The Fallacy of Calling McCain or Anyone Else a War Hero

Obit scribblers are calling John McCain a war “hero.” Well, I have to concede that unlike so many warmongering chickenhawks such as Karl Rove, Paul Wolfowitz, Robert Kagan and most other neocons, McCain did actually serve in the military.  But the same could be said for nearly all top Nazis including Hitler and Goering; they fought in a war and they loved war. They were destructive persons who learned nothing positive from their military experience.

Of course, few of the pundits and politicians who are eulogizing McCain would wish to include Nazis in their hall of fame, nor would most of them care to designate most neocons as anything less than patriots.  So what is it that might qualify someone as a hero, or as a war criminal?  Having been in the military, I sometimes think about that.  These are some thoughts that come to mind.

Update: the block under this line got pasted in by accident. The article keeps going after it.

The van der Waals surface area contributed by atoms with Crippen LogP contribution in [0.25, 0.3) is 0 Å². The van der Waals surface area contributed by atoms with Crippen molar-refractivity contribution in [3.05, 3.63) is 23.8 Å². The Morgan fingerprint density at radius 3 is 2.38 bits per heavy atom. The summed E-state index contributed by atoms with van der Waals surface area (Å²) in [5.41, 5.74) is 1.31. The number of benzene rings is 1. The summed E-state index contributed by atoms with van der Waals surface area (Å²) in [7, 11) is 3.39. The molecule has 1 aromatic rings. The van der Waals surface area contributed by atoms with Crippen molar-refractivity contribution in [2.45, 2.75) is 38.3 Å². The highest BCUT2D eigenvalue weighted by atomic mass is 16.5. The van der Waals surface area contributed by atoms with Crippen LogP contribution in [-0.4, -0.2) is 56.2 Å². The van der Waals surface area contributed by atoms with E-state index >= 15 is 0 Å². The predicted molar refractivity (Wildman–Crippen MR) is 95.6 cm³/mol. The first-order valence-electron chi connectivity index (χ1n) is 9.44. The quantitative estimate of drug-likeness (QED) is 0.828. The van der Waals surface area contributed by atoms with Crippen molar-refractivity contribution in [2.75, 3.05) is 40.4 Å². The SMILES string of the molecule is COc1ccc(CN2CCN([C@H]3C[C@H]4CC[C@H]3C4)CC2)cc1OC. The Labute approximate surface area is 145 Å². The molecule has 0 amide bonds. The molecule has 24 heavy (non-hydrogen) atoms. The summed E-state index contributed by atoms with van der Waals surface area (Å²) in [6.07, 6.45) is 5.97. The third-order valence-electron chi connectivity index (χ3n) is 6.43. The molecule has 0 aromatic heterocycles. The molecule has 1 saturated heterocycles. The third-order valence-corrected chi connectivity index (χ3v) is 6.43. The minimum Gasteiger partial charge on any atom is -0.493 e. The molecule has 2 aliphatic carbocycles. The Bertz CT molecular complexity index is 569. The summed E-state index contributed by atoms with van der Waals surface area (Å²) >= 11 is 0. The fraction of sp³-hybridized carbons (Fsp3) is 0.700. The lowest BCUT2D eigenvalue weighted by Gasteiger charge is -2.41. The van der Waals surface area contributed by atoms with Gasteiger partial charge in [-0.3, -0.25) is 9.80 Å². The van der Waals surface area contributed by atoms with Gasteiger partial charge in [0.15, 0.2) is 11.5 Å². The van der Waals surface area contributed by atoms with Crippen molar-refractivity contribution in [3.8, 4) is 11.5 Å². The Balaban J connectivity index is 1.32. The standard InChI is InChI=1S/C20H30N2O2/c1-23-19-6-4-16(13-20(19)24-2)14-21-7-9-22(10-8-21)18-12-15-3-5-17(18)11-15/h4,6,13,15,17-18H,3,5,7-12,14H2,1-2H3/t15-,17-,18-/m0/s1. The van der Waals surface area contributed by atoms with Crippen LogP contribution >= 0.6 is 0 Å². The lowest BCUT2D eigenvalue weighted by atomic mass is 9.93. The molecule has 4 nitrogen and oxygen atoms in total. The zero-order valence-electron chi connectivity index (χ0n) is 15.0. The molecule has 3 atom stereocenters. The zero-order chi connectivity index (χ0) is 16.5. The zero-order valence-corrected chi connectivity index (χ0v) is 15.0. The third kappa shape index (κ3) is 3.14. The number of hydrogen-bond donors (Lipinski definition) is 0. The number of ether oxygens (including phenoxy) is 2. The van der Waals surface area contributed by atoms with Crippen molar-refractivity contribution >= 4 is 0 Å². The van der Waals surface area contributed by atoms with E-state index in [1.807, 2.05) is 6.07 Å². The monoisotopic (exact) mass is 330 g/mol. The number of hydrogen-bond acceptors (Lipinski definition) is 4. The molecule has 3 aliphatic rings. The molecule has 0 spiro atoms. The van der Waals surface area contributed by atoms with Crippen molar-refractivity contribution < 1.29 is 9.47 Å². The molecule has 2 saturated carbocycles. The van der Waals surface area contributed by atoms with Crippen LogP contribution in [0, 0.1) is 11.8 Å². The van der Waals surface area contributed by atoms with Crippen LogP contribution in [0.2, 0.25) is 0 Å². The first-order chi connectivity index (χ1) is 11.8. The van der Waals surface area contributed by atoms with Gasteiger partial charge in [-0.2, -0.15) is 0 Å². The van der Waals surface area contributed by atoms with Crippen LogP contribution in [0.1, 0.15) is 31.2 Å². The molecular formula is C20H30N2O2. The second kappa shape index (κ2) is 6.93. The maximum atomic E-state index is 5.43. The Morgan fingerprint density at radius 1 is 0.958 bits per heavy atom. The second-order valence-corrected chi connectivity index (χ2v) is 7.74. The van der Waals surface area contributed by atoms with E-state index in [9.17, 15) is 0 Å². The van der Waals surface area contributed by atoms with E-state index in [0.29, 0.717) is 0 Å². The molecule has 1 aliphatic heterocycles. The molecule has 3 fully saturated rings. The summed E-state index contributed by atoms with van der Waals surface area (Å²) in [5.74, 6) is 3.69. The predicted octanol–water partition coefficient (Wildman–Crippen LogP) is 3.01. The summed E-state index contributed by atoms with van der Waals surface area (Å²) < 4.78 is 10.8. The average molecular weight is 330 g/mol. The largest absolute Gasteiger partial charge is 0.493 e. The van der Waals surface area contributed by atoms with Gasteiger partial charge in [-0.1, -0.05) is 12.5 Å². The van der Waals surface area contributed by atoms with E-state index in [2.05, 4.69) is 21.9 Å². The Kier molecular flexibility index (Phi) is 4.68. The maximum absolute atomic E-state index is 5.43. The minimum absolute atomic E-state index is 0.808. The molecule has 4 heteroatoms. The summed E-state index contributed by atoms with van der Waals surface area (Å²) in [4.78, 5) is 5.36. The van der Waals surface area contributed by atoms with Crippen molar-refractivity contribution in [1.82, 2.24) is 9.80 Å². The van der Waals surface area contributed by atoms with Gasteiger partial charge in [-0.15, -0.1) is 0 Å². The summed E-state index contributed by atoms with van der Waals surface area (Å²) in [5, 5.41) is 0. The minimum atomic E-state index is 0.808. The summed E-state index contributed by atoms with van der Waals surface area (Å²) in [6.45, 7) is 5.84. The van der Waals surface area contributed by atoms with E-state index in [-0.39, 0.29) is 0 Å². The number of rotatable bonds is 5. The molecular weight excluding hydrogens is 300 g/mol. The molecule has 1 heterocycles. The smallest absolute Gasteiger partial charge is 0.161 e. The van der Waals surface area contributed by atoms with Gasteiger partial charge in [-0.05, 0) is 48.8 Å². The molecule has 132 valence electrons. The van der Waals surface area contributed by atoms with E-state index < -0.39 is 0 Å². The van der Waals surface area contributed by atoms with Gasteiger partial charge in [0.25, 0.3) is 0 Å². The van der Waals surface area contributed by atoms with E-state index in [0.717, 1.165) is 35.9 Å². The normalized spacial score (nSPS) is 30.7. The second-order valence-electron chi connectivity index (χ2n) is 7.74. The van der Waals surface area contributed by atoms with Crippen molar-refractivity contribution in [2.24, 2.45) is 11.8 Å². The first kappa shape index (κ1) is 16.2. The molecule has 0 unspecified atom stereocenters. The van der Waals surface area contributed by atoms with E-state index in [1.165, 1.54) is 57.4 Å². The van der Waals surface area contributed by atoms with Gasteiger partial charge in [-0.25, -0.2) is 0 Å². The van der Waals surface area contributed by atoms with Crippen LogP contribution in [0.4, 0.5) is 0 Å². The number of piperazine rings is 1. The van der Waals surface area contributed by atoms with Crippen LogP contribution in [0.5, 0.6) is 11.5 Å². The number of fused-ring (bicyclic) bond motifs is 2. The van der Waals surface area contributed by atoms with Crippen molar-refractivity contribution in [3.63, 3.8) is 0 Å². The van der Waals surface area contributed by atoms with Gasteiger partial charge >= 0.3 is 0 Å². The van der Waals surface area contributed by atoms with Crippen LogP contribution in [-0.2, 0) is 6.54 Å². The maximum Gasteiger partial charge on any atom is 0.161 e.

Heroism is sort of like morality, it’s usually defined by the powers that be.  And a lot of it has to do with being in the right place at the right time.  An example of that would be the five Marines in the famous photo of the flag-raising on Iwo Jima.  What made them more heroic than the many thousands of other GIs who fought on that and other islands in the Pacific, you might ask.  And the answer is: time and place, plus a photographer to take their picture.  So they were in a dramatic photo, and that was at a time when the government needed heroes to sell war bonds.

Military discipline is such that soldiers tend to do…

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